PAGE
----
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It is hard to believe that it is December and another 120 costs cases have been reported in the Costs Law Reports over the past twelve months. We know we keep banging on about how over 100 years of costs jurisprudence was contained in the first Core Volume of Costs LR containing just 36 reports, but the remarkable thing is that we have new cases literally queueing up for publication. The next Online edition is already full and we are halfway to filling up the next printed edition too!

Whilst we recognise that with few cases now being heard in Chambers, and with electronic reporting, it is much easier to access cases than it was 20 years ago, the burgeoning costs industry shows no sign of abating. Indeed, practitioners who think they can rely on their own researches to locate the latest case law should think again. We believe at Costs Law Reports that not only do we feature all the important judgments, but we also publish cases that are unreported elsewhere.

Being able to do this is nothing to do with conceit on our part, but, rather, it is due to a very considerable extent to the thoughtfulness of practitioners who send us transcripts of cases in which they have appeared or been instructed and which do not make it into Bailii or other such entities. We remain very grateful to those practitioners who provide us with such cases.

This month we feature two key decisions, the first of which resolves what has been a thorny issue about costs budgeting, and the second is another venture into the arcane world of the Solicitors Act 1974: when is an interim bill not an “on account” bill but a “statute” bill, a question which, according to the Court of appeal, foxed not only the costs judge at first instance, but also a very experienced High Court judge on appeal.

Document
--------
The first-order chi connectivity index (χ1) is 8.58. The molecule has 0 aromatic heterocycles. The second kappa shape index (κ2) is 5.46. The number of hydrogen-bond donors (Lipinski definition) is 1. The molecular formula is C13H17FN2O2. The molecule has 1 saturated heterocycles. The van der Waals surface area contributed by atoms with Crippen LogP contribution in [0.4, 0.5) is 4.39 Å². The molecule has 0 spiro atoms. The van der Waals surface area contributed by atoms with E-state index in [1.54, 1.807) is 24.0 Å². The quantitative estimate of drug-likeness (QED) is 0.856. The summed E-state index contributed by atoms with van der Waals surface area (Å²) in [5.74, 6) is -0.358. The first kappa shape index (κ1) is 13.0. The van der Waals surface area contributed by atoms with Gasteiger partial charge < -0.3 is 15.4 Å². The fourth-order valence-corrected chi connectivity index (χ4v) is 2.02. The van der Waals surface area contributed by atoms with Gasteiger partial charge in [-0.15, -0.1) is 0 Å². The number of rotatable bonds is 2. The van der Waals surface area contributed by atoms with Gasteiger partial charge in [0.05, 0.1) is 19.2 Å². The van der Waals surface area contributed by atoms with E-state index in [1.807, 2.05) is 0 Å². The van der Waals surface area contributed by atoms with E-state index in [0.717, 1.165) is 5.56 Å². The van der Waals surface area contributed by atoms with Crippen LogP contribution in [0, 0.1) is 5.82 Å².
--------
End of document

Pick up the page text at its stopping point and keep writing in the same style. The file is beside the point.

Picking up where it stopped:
First, costs budgeting. Historically, hourly expense rates have always been a “big ticket” item in dispute on detailed assessment. With regard to budgeting, the problem stems from the wording of the Practice Direction at para 7.10 to CPR PD 3E:

“It is not the role of the court in the cost management hearing to fix or approve the hourly rates claimed in the budget.”

Given that hourly rates for incurred costs cannot be dealt with at the costs management hearing (see PD3E para 7.4) and, if in dispute, must be dealt with at detailed assessment, hitherto that has begged the question: if hourly rates for budgeted costs are not fixed or approved at the cost management hearing, where they are disputed, at what point does the court adjudicate upon them?

The answer according to Jacobs J in Yirenki v Ministry of Defence, reported today at [2018] 5 Costs LR 1177, is never. Accordingly, where the parties had obtained an order from the Master under which they were permitted to

“reserve their positions as to incurred costs, and as to hourly rates … subject to the proviso that it remains open to them to dispute those matters (and to that extent the figure for each phase [of the budget]) at a detailed assessment”